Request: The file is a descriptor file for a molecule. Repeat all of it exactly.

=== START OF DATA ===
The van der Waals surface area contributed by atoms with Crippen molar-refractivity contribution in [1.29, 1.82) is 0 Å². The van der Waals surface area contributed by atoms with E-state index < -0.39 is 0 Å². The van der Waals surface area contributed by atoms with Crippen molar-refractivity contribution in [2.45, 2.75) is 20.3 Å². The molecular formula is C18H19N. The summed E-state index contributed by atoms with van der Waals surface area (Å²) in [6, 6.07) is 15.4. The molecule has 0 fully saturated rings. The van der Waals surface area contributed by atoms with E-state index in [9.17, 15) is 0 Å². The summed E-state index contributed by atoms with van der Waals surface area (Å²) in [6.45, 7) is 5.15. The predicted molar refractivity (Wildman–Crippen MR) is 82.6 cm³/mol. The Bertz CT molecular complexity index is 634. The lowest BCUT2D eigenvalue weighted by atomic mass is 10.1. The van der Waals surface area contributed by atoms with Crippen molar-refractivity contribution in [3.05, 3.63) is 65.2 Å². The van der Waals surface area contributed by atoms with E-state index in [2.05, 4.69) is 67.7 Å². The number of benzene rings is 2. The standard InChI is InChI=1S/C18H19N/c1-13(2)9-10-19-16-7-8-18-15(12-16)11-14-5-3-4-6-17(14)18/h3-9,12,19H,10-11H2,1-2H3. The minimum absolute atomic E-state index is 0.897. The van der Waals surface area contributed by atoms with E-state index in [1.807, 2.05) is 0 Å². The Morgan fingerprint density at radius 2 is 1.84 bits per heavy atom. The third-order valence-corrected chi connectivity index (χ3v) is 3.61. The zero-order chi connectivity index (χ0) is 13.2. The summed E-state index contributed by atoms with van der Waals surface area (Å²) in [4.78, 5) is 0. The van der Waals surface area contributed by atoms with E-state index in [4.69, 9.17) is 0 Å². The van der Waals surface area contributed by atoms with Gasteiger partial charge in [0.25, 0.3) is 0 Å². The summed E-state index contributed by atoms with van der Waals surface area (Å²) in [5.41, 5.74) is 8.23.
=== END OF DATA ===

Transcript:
The van der Waals surface area contributed by atoms with Crippen molar-refractivity contribution in [1.29, 1.82) is 0 Å². The van der Waals surface area contributed by atoms with E-state index < -0.39 is 0 Å². The van der Waals surface area contributed by atoms with Crippen molar-refractivity contribution in [2.45, 2.75) is 20.3 Å². The molecular formula is C18H19N. The summed E-state index contributed by atoms with van der Waals surface area (Å²) in [6, 6.07) is 15.4. The molecule has 0 fully saturated rings. The van der Waals surface area contributed by atoms with E-state index in [9.17, 15) is 0 Å². The summed E-state index contributed by atoms with van der Waals surface area (Å²) in [6.45, 7) is 5.15. The predicted molar refractivity (Wildman–Crippen MR) is 82.6 cm³/mol. The Bertz CT molecular complexity index is 634. The lowest BCUT2D eigenvalue weighted by atomic mass is 10.1. The van der Waals surface area contributed by atoms with Crippen molar-refractivity contribution in [3.05, 3.63) is 65.2 Å². The van der Waals surface area contributed by atoms with E-state index in [2.05, 4.69) is 67.7 Å². The number of benzene rings is 2. The standard InChI is InChI=1S/C18H19N/c1-13(2)9-10-19-16-7-8-18-15(12-16)11-14-5-3-4-6-17(14)18/h3-9,12,19H,10-11H2,1-2H3. The minimum absolute atomic E-state index is 0.897. The van der Waals surface area contributed by atoms with E-state index in [1.807, 2.05) is 0 Å². The Morgan fingerprint density at radius 2 is 1.84 bits per heavy atom. The third-order valence-corrected chi connectivity index (χ3v) is 3.61. The zero-order chi connectivity index (χ0) is 13.2. The summed E-state index contributed by atoms with van der Waals surface area (Å²) in [4.78, 5) is 0. The van der Waals surface area contributed by atoms with E-state index in [4.69, 9.17) is 0 Å². The van der Waals surface area contributed by atoms with Gasteiger partial charge in [0.25, 0.3) is 0 Å². The summed E-state index contributed by atoms with van der Waals surface area (Å²) in [5.41, 5.74) is 8.23.